Trayvon Martin case: Zimmerman studied self-defense law, witness says

A college professor testified Wednesday that George Zimmerman learned in his criminal justice class about Florida's self-defense law. Why prosecutors in the Trayvon Martin shooting are keen to establish that.

Jacob Langston/Orlando Sentinel/AP
Defense attorney Don West (l.) and defendant George Zimmerman listen to testimony during Zimmerman's trial in Seminole circuit court, in Sanford, Fla., Wednesday, July 3. A professor at Seminole County College who taught a criminal justice course testified that Zimmerman learned about Florida's self-defense law in his criminal justice class.

What George Zimmerman knew or didn't know of Florida's particular laws about claiming self-defense moved front and center Wednesday, during his trial for fatally shooting Trayvon Martin, an unarmed black teenager, on a rainy February evening in 2012 in Sanford, Fla. 

Prosecutors sought to persuade the jury that Mr. Zimmerman was in fact knowledgeable about Florida self-defense law at the time of the shooting. A professor at Seminole County College who taught a criminal justice course testified that he often talked about the state's self-defense law in his class, in which Zimmerman, an aspiring police officer, was an A student in 2010.

Zimmerman told police he acted in self-defense when he shot Trayvon. Prosecutors' line of questioning goes to the issue of whether the defendant would have a sophisticated enough grasp of pertinent laws to cast the shooting in a light that was most favorable to himself. As Orlando Sentinel reporter Rene Stutzman put it to Orlando’s Fox 35 news station on Wednesday, it is meant to illuminate whether Zimmerman had the “wherewithal to put together a story that might exempt him from prosecution.”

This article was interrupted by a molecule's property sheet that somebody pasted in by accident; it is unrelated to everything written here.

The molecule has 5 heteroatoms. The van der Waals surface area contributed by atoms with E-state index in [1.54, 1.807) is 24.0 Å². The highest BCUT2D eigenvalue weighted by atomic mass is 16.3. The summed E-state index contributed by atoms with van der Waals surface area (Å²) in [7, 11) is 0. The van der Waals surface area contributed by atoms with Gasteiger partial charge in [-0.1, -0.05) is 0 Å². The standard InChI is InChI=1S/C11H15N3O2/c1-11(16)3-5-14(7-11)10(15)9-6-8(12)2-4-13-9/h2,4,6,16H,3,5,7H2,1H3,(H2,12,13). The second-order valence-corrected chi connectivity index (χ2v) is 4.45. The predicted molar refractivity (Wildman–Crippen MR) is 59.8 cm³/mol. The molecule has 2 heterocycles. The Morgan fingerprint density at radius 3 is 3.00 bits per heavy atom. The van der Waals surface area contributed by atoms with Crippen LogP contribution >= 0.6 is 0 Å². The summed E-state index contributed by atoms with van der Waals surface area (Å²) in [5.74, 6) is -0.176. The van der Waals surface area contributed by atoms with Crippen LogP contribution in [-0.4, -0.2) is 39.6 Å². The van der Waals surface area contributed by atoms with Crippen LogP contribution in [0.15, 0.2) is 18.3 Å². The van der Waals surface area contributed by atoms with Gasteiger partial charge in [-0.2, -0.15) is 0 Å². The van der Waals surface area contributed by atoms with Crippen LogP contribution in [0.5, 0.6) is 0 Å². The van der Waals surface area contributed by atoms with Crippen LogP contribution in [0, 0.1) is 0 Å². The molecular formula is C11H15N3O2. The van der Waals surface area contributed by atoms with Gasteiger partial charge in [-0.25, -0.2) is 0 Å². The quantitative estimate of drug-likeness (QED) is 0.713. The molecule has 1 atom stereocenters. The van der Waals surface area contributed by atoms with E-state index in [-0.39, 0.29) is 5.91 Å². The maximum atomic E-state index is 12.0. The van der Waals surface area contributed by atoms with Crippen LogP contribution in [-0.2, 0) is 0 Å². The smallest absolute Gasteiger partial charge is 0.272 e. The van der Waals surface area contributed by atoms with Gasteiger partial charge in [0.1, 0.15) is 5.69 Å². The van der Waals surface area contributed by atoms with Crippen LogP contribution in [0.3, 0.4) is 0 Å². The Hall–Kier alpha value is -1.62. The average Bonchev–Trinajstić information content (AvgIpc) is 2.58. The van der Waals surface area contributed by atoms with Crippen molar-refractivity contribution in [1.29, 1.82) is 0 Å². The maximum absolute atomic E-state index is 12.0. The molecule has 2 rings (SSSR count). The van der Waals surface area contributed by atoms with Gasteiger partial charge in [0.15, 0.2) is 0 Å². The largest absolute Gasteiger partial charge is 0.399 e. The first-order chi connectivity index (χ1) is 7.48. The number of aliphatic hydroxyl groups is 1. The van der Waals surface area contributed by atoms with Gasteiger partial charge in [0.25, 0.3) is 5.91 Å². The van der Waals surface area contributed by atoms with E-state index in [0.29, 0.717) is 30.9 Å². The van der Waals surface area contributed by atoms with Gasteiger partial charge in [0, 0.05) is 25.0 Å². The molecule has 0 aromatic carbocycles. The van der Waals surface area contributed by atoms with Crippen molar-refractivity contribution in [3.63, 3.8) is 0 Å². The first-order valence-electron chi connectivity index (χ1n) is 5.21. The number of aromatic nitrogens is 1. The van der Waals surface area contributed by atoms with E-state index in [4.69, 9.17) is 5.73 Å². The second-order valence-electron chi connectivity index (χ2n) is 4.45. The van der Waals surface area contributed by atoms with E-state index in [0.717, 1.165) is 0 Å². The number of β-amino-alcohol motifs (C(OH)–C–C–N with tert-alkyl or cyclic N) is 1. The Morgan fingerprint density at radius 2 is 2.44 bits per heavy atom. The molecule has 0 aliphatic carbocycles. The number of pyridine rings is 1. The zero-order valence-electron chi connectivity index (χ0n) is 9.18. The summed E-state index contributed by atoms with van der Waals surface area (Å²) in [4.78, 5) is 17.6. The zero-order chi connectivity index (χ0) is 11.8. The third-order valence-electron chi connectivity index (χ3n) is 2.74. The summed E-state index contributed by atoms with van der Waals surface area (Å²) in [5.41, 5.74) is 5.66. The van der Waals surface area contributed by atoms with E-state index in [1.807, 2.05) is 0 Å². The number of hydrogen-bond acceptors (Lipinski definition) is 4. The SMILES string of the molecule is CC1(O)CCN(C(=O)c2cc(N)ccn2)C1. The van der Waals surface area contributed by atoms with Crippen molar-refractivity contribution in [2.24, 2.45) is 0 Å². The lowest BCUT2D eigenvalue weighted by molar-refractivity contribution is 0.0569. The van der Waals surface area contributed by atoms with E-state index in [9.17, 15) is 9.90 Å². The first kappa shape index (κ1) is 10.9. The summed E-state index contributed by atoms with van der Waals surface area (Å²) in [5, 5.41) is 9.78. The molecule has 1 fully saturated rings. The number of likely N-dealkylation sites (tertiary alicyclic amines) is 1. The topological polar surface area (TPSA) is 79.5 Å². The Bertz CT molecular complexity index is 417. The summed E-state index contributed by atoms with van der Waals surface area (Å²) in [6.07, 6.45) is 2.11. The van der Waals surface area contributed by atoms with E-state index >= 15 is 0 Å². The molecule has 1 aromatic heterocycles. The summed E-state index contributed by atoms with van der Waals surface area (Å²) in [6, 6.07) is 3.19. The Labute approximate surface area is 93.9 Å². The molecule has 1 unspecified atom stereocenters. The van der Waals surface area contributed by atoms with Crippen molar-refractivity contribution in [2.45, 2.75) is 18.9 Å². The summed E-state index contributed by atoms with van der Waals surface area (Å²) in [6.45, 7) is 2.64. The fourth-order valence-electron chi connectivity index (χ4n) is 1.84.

Seminole County College professor Alexis Carter testified that he taught students that Florida’s self-defense laws state that fear of injury, not actual injury, is all that is required to invoke one’s right to self-defense, including use of a deadly weapon.

Even some police chiefs and prosecutors struggle to understand the nuances of self-defense law in Florida after the state enacted the first-in-the-nation "Stand Your Ground" law in 2005, Joëlle Anne Moreno, a Florida International University law professor and a member of a task force that reviewed Florida’s self-defense laws, told the Monitor last year. Though the Stand Your Ground law hasn't been raised specifically in the Zimmerman trial, it was cited by Sanford police in deciding not to press charges against Zimmerman after the shooting.

Zimmerman told Fox News’ Sean Hannity in an interview last year that he had no knowledge of Florida’s new self-defense laws.

The prosecution, which has charged Zimmerman with second-degree murder, is contending that the defendant profiled Trayvon Martin as a criminal, followed him in a truck, confronted him on foot, and then shot him after a brief fight “because he wanted to.” In taped testimony played in court this week, Zimmerman told police detectives he was returning to his vehicle when Trayvon jumped out of a bush and attacked him, first knocking him down with a blow to the nose and then beating his head against a concrete sidewalk.

The extent of Zimmerman’s injuries – and whether they pointed to risk of “death or great bodily harm” – was also examined this week during testimony. "Death or great bodily harm" is the standard for using lethal force in self-defense, under Florida law.

Zimmerman had several cuts on the back of his head and a dislocated nose. Several experts called by prosecutors testified that his injuries weren’t consistent with Zimmerman’s contention that he feared for his life.

While Sanford detectives testified this week that Zimmerman’s demeanor was consistent with his explanation of what happened, police have from the beginning had questions about inconsistencies in his accounts, including his description of the fight as a life-and-death struggle and physical evidence that suggests Zimmerman may not have been in actual mortal peril.

The defense team said the state’s introduction of Zimmerman’s school records as evidence amounted to “a fishing expedition,” and it vowed to file a motion to introduce Trayvon’s school records. Judge Debra Nelson had previously ruled that the teenager's records are not admissible unless the prosecution opens the door.

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